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13 pages, 4296 KiB  
Article
Antimicrobial, Antibiofilm, and Antioxidant Properties of Essential Oil of Foeniculum vulgare Mill. Leaves
Plants 2022, 11(24), 3573; https://doi.org/10.3390/plants11243573 - 17 Dec 2022
Cited by 10 | Viewed by 1836
Abstract
Foeniculum vulgare (Apiaceae) is an aromatic fennel with important practices in medicinal and traditional fields, used in the treatment of digestive complications, and gastrointestinal and respiratory disorders. Its leaves and stems, tender and fresh, are used in the production of pasta dressing and [...] Read more.
Foeniculum vulgare (Apiaceae) is an aromatic fennel with important practices in medicinal and traditional fields, used in the treatment of digestive complications, and gastrointestinal and respiratory disorders. Its leaves and stems, tender and fresh, are used in the production of pasta dressing and main courses, while its seeds, with a strong smell of anise, are excellent flavoring for baked goods, meat dishes, fish, and alcoholic beverages. The aim of this work is concerning the extraction of essential oil (EO) from the leaves of F. vulgare subsp. vulgare var. vulgare, investigating antimicrobial, antibiofilm, and antioxidant efficacy. In particular, GC-MS analysis showed how the chemical composition of EO was influenced by the massive presence of monoterpene hydrocarbons (α-pinene 33.75%) and phenylpropanoids (estragole 25.06%). F. vulgare subsp. vulgare var. vulgare EO shows excellent antimicrobial activity against both Gram-positive and Gram-negative strains. This EO can inhibit biofilm formation at very low concentrations and has a good ability to scavenge oxygen radicals in vitro. F. vulgare subsp. vulgare var. vulgare EO also has an increased activity of superoxide dismutase (SOD), catalase (CAT) and glutathione peroxidase (GPx) enzymes and decreased ROS levels in zymosan opsonized PMNs (OZ). Full article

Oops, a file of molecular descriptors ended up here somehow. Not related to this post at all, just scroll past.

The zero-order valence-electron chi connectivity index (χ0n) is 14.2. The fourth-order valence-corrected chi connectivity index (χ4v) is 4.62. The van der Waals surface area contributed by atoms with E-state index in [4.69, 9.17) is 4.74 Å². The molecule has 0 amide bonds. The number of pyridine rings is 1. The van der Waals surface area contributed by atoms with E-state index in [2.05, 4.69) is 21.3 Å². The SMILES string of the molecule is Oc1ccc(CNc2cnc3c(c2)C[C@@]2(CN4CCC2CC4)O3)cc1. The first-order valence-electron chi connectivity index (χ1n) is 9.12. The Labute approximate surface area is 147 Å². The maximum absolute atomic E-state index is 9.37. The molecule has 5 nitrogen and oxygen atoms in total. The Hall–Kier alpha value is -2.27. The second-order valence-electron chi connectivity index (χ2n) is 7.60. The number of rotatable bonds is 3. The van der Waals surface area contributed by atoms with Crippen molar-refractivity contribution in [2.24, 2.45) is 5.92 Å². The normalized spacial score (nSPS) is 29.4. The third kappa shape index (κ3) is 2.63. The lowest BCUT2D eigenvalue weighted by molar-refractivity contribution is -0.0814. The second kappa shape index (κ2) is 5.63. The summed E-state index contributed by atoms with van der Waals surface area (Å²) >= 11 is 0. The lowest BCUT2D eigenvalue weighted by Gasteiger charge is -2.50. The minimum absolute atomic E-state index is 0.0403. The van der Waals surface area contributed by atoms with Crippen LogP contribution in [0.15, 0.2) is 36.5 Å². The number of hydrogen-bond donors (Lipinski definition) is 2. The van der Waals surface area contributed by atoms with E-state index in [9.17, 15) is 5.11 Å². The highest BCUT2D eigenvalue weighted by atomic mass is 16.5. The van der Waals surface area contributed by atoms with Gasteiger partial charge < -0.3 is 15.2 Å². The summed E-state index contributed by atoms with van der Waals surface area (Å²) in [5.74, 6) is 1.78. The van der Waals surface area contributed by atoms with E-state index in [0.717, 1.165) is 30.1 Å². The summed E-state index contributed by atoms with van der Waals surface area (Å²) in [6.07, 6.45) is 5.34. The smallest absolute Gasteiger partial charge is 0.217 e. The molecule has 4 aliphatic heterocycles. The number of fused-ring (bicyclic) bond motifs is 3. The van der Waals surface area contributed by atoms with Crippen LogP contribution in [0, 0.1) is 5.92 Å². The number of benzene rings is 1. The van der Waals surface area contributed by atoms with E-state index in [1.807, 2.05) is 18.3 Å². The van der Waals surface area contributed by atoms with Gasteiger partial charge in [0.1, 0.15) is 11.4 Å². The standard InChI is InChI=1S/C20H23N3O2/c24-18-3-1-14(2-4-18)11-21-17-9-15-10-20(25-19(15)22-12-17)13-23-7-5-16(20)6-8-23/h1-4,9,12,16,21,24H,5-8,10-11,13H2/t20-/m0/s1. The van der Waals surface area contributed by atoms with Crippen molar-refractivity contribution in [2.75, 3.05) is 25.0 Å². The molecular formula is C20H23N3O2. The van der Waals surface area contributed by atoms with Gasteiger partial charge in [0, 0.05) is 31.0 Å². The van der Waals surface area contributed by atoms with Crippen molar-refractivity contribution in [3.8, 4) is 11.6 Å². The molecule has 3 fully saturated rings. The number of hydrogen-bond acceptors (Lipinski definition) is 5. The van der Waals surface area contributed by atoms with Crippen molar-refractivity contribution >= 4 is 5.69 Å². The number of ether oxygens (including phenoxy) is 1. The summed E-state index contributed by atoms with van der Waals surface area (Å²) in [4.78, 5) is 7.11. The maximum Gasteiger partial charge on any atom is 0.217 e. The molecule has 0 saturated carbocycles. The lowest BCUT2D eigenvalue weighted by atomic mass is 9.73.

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13 pages, 1349 KiB  
Article
Effects of Essential Oil Fumigation on Potato Sprouting at Room-Temperature Storage
Plants 2022, 11(22), 3109; https://doi.org/10.3390/plants11223109 - 15 Nov 2022
Cited by 2 | Viewed by 1676
Abstract
As a global staple, potato plays an important role in meeting human dietary needs and alleviating malnutrition. Potato sprouting during storage is a major issue that threatens food security by increasing food waste and must therefore be controlled. Biopesticides, including essential oils (EOs), [...] Read more.
As a global staple, potato plays an important role in meeting human dietary needs and alleviating malnutrition. Potato sprouting during storage is a major issue that threatens food security by increasing food waste and must therefore be controlled. Biopesticides, including essential oils (EOs), have a history of use as potato sprout suppressants, and interest in their use has been renewed in response to stricter regulations on CIPC, the dominant chemical sprout suppressant over the last half-century. We evaluated twenty-one EOs as potential sprout suppressants in cv. Ranger Russet potatoes at room-temperature storage. Treatment with Artemisia herba-alba EO was the most effective at suppressing both sprout length and sprout number over a 90-day storage period. GC—MS—FID analysis of A. herba-alba EO revealed the presence of α-thujone, hexadecenoic acid, β-thujone, camphor, sabinene, and camphene at amounts >1%. Cistus ladanifer, Ocimum basilicum, Ormenis mixta, and Salvia sclarea EOs significantly reduced sprout length for shorter storage periods, whereas Cinnamomum zeylanicum (bark) and Laurus nobilis EOs also significantly reduced sprout number. Syzygium aromaticum (clove) EO did not significantly suppress sprouting at room temperature. These results indicate the potential of certain EOs to be used as sprout suppressants for room-temperature potato storage, providing needed alternatives for both organic and conventional potato industries. Full article
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14 pages, 1886 KiB  
Article
Evaluation of Essential Oils as Sprout Suppressants for Potato (Solanum tuberosum) at Room Temperature Storage
Plants 2022, 11(22), 3055; https://doi.org/10.3390/plants11223055 - 11 Nov 2022
Cited by 1 | Viewed by 1873
Abstract
Chlorpropham (CIPC) has been the dominant method of chemical sprout suppression for the last half-century. However, stricter regulations including outright bans on its use in several countries has prompted investigation into alternative products to replace it. Growing interest in organic foods has increased [...] Read more.